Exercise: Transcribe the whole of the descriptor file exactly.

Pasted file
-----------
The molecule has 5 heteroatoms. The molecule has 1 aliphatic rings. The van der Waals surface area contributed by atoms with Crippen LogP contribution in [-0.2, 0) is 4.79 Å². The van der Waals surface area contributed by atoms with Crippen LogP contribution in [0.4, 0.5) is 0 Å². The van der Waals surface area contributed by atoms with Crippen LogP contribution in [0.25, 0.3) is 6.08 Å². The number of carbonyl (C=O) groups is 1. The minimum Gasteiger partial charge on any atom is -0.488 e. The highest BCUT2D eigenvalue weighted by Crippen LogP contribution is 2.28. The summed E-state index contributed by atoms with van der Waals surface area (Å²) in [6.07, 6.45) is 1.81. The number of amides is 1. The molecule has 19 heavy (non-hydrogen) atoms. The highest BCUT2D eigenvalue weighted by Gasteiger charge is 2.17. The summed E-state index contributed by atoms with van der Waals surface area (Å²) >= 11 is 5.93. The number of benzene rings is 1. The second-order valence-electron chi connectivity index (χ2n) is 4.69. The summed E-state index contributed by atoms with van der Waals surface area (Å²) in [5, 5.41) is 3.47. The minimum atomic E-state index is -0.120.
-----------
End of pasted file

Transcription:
The molecule has 5 heteroatoms. The molecule has 1 aliphatic rings. The van der Waals surface area contributed by atoms with Crippen LogP contribution in [-0.2, 0) is 4.79 Å². The van der Waals surface area contributed by atoms with Crippen LogP contribution in [0.4, 0.5) is 0 Å². The van der Waals surface area contributed by atoms with Crippen LogP contribution in [0.25, 0.3) is 6.08 Å². The number of carbonyl (C=O) groups is 1. The minimum Gasteiger partial charge on any atom is -0.488 e. The highest BCUT2D eigenvalue weighted by Crippen LogP contribution is 2.28. The summed E-state index contributed by atoms with van der Waals surface area (Å²) in [6.07, 6.45) is 1.81. The number of amides is 1. The molecule has 19 heavy (non-hydrogen) atoms. The highest BCUT2D eigenvalue weighted by Gasteiger charge is 2.17. The summed E-state index contributed by atoms with van der Waals surface area (Å²) >= 11 is 5.93. The number of benzene rings is 1. The second-order valence-electron chi connectivity index (χ2n) is 4.69. The summed E-state index contributed by atoms with van der Waals surface area (Å²) in [5, 5.41) is 3.47. The minimum atomic E-state index is -0.120.